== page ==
The Sunday Mail
Polokwane-born Gift Ngoepe represented all Africans when he went out to bat for Major League Baseball outfit the Pittsburgh Pirates last week.
When Ngoepe strode out to bat for the Pittsburgh Pirates against the Chicago Cubs on Wednesday, it was an epoch-making moment – not just for his career, but for the 1,2 billion people he represented as the first African to feature in Major League Baseball.
The fairy tale was complete when he struck a single through the infield in the fourth inning, which saw the dugout and stands erupt.
While Ngoepe seemed to take the moment in his stride, his teammates Francisco Cervelli and Josh Harrison, and coach Kimera Bartee gave full vent to their elation.
Pittsburgh eventually prevailed 6-5. The 27-year-old second baseman, who was signed by the franchise as a non-draft free agent in September 2008, was called up from the Pirates’ minor league affiliate Indianapolis only earlier in the day. It was a just reward for Ngoepe, who was rated by Baseball America as the “best defensive infielder” in the Pirates’ minor league system in each of the past five seasons and led all International League shortstops in fielding percentage at Indianapolis last year. Ngoepe was introduced to baseball after his family moved to Johannesburg and began living in the clubhouse of the Randburg Mets, where his mother worked.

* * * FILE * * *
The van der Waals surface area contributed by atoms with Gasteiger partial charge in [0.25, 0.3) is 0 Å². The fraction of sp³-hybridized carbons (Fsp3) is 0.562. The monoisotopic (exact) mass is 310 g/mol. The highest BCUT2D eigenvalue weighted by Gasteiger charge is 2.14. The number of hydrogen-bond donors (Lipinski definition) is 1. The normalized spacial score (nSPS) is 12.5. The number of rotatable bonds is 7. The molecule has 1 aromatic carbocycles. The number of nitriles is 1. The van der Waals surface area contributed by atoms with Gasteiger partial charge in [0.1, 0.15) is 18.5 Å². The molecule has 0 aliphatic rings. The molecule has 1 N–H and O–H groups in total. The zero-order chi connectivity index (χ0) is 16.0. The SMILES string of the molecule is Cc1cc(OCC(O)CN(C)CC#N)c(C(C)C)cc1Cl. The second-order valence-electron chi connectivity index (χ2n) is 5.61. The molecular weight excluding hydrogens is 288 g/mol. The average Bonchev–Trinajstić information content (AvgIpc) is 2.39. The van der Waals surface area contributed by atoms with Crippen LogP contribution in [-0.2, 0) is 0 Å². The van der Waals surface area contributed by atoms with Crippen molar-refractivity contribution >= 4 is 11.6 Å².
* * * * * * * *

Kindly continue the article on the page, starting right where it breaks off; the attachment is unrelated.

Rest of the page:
Ngoepe’s younger brother Victor is also in the Pirates set-up.
“It’s a dream come true for me because it’s been my dream since I was a 10-year-old boy, but it also means so much to the people of South Africa and baseball in Africa.
“We live for this kind of moment,” Ngoepe, who represented South Africa at the 2009 World Baseball Classic, said on the Pirates website.“I’ve got plenty from people back home who are so excited.
“Baseball is still very much in the development stages in Africa, and hopefully this will get more people interested.”
That trailblazing moment is sure to give the sport, which has long been overshadowed by cricket in Africa, a much-needed shot in the arm and leave the door open for African athletes seeking access to the vast economic and development opportunities offered by Major League Baseball -Destinyman.com